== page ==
Sources and movement of heat within planets

Primordial heat

The general term for the heat imparted to a planetary body by the processes of its formation and differentiation. It has two major components:

Both sources of heat were significant early in the history of the Solar System and continue at lower rates today.

Radiogenic heat

Historical Note - the search for Earth's true age:

Thermodynamics: Sir William Thomson, Lord Kelvin, during the late 19th century, assumed that the Earth had originally been molten then, using averge melting point of rocks and the laws of thermodynamics, determined that the Earth would completely solidify within 20 million years. Both uniformitarians and evolutionists were uncomfortable, since their notions required a much older Earth, but the quantitative rigor of Thomson's approach made his the most prestigeous estimate of his day.

Lord Kelvin could not have know that new heat is generated inside the Earth by radioactive decay (nuclear fission), because the process had not been discovered.

The discovery of radioactivity: Ironically, radioactive decay, which frustrated Kelvin's purpose, ended up providing the true key to the absolute dating of rocks.


Radioactive decay from Babylon
Definitions:

An ongoing source of heat is the decay of the nuclei of radioactive isotopes. First, definitions:


The key point is that radioactive decay is a continuing source of new heat: For example, 26Al -> 26Mg + γ. In this case energy is emitted as high-energy gamma radiation.

Half-lives: To answer the first question above, we need to look at the time factor of radioactive decay. The fact that a given radioactive substance's nuclei have the same stochastic chance of decaying in a given interval means that when we observe huge numbers of nuclei in a sample, we find that half of them will decay in a specific time period - the half-life. Thus, we can use the methods of radiometric dating to determine the age of a sample where we can determine the relative quantity of a radioactive substance and its daughter product. This requires a closed system - i.e. that materials have not percolated into or leaked out of the sample after it formed.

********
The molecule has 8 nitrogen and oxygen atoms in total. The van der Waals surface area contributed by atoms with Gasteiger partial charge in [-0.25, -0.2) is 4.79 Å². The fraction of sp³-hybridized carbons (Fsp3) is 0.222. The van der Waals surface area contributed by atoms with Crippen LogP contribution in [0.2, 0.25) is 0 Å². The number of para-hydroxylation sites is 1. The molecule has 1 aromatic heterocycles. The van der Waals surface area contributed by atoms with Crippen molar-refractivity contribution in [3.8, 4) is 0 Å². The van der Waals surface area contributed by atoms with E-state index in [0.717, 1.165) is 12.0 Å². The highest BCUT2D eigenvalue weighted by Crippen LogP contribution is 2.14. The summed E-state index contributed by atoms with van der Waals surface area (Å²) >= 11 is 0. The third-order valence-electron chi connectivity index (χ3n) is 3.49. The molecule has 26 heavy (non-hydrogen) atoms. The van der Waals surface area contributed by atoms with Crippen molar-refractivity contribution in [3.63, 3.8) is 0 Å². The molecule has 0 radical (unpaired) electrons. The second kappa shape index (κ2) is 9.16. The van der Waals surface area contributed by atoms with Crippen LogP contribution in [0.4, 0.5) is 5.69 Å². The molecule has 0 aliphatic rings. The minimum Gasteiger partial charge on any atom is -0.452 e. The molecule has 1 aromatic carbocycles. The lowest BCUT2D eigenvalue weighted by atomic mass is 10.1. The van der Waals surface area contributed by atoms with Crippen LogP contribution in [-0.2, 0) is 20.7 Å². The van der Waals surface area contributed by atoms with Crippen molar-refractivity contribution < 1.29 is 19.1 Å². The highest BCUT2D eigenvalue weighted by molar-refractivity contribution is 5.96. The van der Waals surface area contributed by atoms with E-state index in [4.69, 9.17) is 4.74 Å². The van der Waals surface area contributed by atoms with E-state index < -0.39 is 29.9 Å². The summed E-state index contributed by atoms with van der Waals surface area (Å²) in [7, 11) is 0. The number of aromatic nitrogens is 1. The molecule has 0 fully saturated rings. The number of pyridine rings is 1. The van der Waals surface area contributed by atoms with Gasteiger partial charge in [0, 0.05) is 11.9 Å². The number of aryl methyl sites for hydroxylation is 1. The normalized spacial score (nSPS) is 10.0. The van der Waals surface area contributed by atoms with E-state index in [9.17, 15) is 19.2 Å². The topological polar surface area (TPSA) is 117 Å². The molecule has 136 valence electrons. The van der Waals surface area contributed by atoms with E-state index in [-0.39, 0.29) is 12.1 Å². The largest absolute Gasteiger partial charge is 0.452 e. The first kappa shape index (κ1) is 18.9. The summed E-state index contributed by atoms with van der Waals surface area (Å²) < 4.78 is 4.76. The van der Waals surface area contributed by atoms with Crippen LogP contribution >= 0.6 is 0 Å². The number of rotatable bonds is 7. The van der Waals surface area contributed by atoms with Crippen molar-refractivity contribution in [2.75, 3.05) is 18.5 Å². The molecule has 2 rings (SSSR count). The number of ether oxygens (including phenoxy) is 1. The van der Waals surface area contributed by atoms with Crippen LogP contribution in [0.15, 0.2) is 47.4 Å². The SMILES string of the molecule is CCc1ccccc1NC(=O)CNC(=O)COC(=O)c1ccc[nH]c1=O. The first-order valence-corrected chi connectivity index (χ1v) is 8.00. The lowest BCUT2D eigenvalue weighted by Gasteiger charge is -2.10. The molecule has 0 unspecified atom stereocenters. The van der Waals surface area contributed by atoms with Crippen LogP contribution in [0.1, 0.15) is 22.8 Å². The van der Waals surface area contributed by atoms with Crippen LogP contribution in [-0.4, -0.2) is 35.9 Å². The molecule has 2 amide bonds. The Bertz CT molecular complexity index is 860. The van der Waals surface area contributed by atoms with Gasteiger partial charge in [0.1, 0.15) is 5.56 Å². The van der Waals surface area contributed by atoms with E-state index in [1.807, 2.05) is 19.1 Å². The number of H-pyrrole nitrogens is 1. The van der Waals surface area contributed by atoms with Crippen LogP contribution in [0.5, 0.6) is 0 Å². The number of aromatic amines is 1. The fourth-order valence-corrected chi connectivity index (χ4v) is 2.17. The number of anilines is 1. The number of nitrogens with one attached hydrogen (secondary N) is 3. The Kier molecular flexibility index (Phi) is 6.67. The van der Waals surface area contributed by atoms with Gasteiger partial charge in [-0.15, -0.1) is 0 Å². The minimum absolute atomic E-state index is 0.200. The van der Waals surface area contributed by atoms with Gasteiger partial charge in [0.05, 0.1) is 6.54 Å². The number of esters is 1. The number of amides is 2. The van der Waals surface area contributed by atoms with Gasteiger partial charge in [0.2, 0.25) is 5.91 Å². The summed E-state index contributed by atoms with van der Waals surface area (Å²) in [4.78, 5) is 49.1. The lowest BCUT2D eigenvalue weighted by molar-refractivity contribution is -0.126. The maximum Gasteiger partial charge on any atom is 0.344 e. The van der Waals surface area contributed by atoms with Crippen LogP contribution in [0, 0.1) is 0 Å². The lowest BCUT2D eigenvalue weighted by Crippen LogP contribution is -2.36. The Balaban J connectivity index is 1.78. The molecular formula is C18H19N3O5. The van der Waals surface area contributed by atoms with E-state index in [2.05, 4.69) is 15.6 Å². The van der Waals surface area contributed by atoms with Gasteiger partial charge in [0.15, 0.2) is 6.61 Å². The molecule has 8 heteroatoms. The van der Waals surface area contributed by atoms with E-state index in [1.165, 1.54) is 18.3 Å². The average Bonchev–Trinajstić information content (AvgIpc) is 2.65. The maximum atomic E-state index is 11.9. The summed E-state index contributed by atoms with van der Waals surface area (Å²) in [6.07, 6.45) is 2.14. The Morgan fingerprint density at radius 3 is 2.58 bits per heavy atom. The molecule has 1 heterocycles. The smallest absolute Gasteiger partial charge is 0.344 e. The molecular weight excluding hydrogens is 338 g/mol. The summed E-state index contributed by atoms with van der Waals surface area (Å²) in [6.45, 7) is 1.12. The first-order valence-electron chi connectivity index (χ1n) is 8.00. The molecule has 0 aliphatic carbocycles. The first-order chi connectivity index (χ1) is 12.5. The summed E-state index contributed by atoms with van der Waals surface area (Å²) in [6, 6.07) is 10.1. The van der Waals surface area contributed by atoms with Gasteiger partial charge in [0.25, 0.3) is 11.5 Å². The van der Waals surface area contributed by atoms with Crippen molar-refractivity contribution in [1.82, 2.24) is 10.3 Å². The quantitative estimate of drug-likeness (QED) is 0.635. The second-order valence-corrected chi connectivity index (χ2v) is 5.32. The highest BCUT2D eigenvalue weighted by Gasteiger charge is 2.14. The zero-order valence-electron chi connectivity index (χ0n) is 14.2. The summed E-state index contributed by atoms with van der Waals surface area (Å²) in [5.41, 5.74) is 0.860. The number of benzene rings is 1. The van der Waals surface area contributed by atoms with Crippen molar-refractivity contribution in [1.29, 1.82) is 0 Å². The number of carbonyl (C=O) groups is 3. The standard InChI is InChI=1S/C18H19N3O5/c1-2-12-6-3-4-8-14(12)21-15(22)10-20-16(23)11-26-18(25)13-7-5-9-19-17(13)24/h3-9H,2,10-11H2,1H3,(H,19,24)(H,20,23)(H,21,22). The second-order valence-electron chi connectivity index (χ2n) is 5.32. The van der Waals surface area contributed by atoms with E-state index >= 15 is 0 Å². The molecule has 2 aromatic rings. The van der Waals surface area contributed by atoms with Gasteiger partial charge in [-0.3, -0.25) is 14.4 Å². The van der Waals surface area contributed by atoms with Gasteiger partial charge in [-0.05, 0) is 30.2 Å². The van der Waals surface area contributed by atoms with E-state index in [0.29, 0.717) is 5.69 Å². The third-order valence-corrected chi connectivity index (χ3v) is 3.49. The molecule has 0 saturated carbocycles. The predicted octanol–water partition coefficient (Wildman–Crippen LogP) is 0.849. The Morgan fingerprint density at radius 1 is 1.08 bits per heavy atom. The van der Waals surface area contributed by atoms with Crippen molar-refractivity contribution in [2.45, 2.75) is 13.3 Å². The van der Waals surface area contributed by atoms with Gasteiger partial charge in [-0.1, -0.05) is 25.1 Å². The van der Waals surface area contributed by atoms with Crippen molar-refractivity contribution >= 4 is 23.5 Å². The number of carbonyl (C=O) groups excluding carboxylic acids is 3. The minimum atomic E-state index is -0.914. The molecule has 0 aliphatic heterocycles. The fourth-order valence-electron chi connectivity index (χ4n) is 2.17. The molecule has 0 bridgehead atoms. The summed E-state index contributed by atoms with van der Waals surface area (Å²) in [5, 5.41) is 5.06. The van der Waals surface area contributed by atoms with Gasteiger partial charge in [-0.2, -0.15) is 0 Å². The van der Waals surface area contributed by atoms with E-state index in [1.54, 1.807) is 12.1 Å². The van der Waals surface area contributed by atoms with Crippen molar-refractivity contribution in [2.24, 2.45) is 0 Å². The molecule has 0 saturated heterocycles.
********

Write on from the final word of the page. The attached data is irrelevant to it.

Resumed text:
We care because the many radioactive isotopes present at the beginning of the Solar System will have decayed at different rates. It is convenient to think of these as:


Where is radiogenic heat concentrated? Most long-lived radioisotopes are lithophiles. As a result, radiogenic heat arises in the mantle and crust. In fact, heavy atoms like those of thorium or uranium are incompatible that is, their large size inhibits their ability to assume a close packing in high-pressure crystals, so they tend to be concentrated in the crust. We can expect more radiogenic heat to have been produced in a planet with a relatively thick mantle and crust, like Mars, than in one with very thin ones, like Mercury.


Tidal deformation of moon from Dmitri Pavlichin - Stanford University

Tidal heat

One last ongoing source of planetary heat comes from tidal forces. We have discussed the nature of tides already, but not their effect on objects that experience them. In a nutshell:

Whenever a tidal bulge is raised, frictional heat is generated. If a large bulge is being raised in solid material, considerable frictional heating results.

Io - the extreme example:



Orbital resonance of Galilean moons from Wikipedia
Orbital resonances: Left alone, eccentric orbits tend slowly to evolve into more nearly circular ones over time. In some cases, orbital resonances - regular interactions between orbiting objects develop. This typically happens when the ratios of two object's orbital periods makes a simple fraction. One effect of such resonances is to maintain the eccentricities of the participating bodies' orbits. The orbits of Ganymede, Europa, and Io form a 1:2:4 resonance with the result that the eccentricities of Io's and Europa's orbits are maintained. Because it: Io experiences the most extreme tidal heating.

Io is the Solar System champ for tidal heating, but it can have significant effects elsewhere. All moons on this list show signs of significant geologic activity.



Sun on ISS panel from Astronet

Solar Heating - NOT!

One heat source we haven't considered is the sun. Solar radiation is a significant contributor of heat to the planets' surfaces and atmosphere, but not to their interiors. When we think of a planet's intrinsic internal heat, we can ignore the sun.